If all three of the balls we believe cannot be authenticated were added to the forged examples illustrated earlier in this article, it is quite possible that PSA/DNA and JSA may have authenticated close to half-a-million dollars worth of bogus Mathewson balls.

Chris Ivy, Director of Sports Auctions at Heritage told us that the Matty ball consigned to Heritage’s spring auction signed “Compliments of Christy Mathewson” (illustrated earlier in this article) was rejected by their authenticators.  Ivy did not disclose specifically if it was PSA or JSA who rejected the ball, but the rejection is telling in that it is an admission by the authenticators that they have made enormous mistakes with the $110,000 Hunt Auctions ball and the $30,000 Grey Flannel ball.  Based upon this rejection it will be interesting to see if either JSA or PSA have informed their auction house clients of their change of opinion.  Will the auction houses provide refunds for the winning bidders and will the authenticators be liable to pay the auction houses for their fatal errors?

These two alleged Mathewson balls are currently being offered by SCP (left) and REA (right). Both were authenticated by JSA, but what's the chance they are genuine?

All of this being said, how can any collector bid with confidence on the current JSA-certed Mathewson balls being offered in the REA and SCP spring sales?  The SCP Matty ball is being sold by ex-Yankee hurler David Wells and is highly suspect to say the least.  The SCP auction description even notes that PSA/DNA “rendered an opinion of not authentic” when it was submitted.  JSA authenticated the ball.

Mathewson utilized two handwriting styles in the course of his lifetime, one of them being a very cursive, almost printed style that contrasted his regular flowing script signature.  As the above examples illustrate, this hybrid printed/script style that Mathewson allegedly signed on baseballs is one of the easiest for skilled forgers to replicate and the fakes that have flooded the market in the past fifteen years have wreaked havoc on collectors who have purchased what they believed were legitimate Mathewson signed balls.  In our next installment we will discuss the authenticity of the two Matty balls appearing in the current spring auctions and present an in-depth examination of the genuine handwriting of Christy Mathewson.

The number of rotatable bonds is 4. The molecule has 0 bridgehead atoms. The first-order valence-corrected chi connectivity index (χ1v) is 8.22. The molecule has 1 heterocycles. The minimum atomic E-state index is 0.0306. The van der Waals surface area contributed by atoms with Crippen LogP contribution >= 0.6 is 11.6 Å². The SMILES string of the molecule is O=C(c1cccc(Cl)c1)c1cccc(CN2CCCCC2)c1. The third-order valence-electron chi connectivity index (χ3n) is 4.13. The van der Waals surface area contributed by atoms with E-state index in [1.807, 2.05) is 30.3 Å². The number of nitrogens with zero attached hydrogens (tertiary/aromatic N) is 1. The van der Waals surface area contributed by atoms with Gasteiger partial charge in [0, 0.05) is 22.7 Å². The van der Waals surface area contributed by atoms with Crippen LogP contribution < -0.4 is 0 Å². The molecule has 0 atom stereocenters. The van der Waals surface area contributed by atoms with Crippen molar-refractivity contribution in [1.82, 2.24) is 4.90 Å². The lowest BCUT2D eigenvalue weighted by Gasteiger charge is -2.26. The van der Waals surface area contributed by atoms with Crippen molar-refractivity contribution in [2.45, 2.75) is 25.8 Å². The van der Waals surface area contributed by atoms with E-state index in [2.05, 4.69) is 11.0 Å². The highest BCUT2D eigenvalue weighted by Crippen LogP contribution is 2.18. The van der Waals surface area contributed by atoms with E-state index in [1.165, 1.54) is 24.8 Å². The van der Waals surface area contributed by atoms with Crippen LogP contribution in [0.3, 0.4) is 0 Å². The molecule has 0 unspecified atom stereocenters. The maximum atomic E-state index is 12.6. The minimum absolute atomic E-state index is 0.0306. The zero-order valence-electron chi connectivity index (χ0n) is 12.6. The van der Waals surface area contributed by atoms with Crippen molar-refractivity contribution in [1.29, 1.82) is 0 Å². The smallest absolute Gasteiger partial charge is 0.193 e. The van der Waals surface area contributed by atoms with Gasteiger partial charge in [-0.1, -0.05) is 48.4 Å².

UPDATE (May 2nd): MATTY BALLS IN THE  SPRING AUCTIONS- It appears that a $10,000 bid on David Wells’ alleged single-signed Mathewson ball in SCP’s current auction is no longer showing on the SCP site.  The lot now has no bids.  The Wells collection also includes a genuine Mathewson signed WW 1 document signed in Matty’s hybrid printed/script style.  Authenticators need only look at this example to see the problems with most all Matty single signed balls.

David Wells is also selling this authentic Mathewson signed document which highlights why his alleged single-signed ball is problematic.

REA has finally added a “note” to their lot description of the alleged Matty ball being offered in its Spring sale.  The auction house wrote:

(Note: A period newspaper article exists that indicates Matty was not actually present at the game, in which case if true all the Mathewson signed balls were obviously actually signed in advance of the game.)

Apparently, REA still doubts the veracity of the New York Times‘ reporting of the event the day after the Matty event in 1921.  Now, REA seems sure their ball was signed before the event by Mathewson but have  failed to change the lot description title, which still states definitively that Mathewson signed that ball on the day of his event at the Polo Grounds which, of course, is impossible as reported in the Times:

The NY Times reported that Matty missed the 1921 Matty Day event and sent a message from his sick-bed in Saranac Lake, in Upstate New York.

REA should also disclose to their bidders that the auction house has handled and sold this same ball at auction in 1998.  Oregon Trail Auctions, then a division of Robert Edward Auctions, offered the same ball in 1998 and made no mention of the ball being from the 1921 Matty event (even though the next lot in that auction was a program from that very same benefit game.)

REA sold its current Matty ball back in 1998 when it owned Oregon Trail, and there was no mention that the ball was tied to the 1921 Matty Benefit at the Polo Grounds.

The ball sold for $19,455.